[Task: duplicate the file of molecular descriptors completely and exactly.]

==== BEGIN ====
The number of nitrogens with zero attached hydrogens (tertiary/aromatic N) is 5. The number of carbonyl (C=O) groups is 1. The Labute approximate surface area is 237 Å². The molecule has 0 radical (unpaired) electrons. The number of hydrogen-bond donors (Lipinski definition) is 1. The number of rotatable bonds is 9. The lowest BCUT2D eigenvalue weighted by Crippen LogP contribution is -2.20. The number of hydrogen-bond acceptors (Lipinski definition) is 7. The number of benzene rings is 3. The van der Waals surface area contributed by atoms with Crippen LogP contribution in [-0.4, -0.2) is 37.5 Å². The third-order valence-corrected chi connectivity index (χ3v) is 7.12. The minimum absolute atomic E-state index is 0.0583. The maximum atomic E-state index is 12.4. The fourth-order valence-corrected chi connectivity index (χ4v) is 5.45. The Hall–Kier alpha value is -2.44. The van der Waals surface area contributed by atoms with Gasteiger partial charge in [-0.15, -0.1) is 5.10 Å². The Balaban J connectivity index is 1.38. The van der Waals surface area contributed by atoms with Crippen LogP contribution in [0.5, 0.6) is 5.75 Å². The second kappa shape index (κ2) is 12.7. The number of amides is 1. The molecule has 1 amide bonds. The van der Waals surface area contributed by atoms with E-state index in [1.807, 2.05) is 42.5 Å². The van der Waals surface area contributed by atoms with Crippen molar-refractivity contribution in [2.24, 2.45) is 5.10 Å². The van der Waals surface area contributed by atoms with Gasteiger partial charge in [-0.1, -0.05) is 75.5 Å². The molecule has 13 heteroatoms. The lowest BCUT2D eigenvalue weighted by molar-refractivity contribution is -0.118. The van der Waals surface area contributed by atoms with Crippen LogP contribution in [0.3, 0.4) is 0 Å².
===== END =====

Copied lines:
The number of nitrogens with zero attached hydrogens (tertiary/aromatic N) is 5. The number of carbonyl (C=O) groups is 1. The Labute approximate surface area is 237 Å². The molecule has 0 radical (unpaired) electrons. The number of hydrogen-bond donors (Lipinski definition) is 1. The number of rotatable bonds is 9. The lowest BCUT2D eigenvalue weighted by Crippen LogP contribution is -2.20. The number of hydrogen-bond acceptors (Lipinski definition) is 7. The number of benzene rings is 3. The van der Waals surface area contributed by atoms with Crippen LogP contribution in [-0.4, -0.2) is 37.5 Å². The third-order valence-corrected chi connectivity index (χ3v) is 7.12. The minimum absolute atomic E-state index is 0.0583. The maximum atomic E-state index is 12.4. The fourth-order valence-corrected chi connectivity index (χ4v) is 5.45. The Hall–Kier alpha value is -2.44. The van der Waals surface area contributed by atoms with Gasteiger partial charge in [-0.15, -0.1) is 5.10 Å². The Balaban J connectivity index is 1.38. The van der Waals surface area contributed by atoms with Crippen LogP contribution in [0.5, 0.6) is 5.75 Å². The second kappa shape index (κ2) is 12.7. The number of amides is 1. The molecule has 1 amide bonds. The van der Waals surface area contributed by atoms with E-state index in [1.807, 2.05) is 42.5 Å². The van der Waals surface area contributed by atoms with Crippen molar-refractivity contribution in [2.24, 2.45) is 5.10 Å². The van der Waals surface area contributed by atoms with Gasteiger partial charge in [-0.1, -0.05) is 75.5 Å². The molecule has 13 heteroatoms. The lowest BCUT2D eigenvalue weighted by molar-refractivity contribution is -0.118. The van der Waals surface area contributed by atoms with Crippen LogP contribution in [0.3, 0.4) is 0 Å².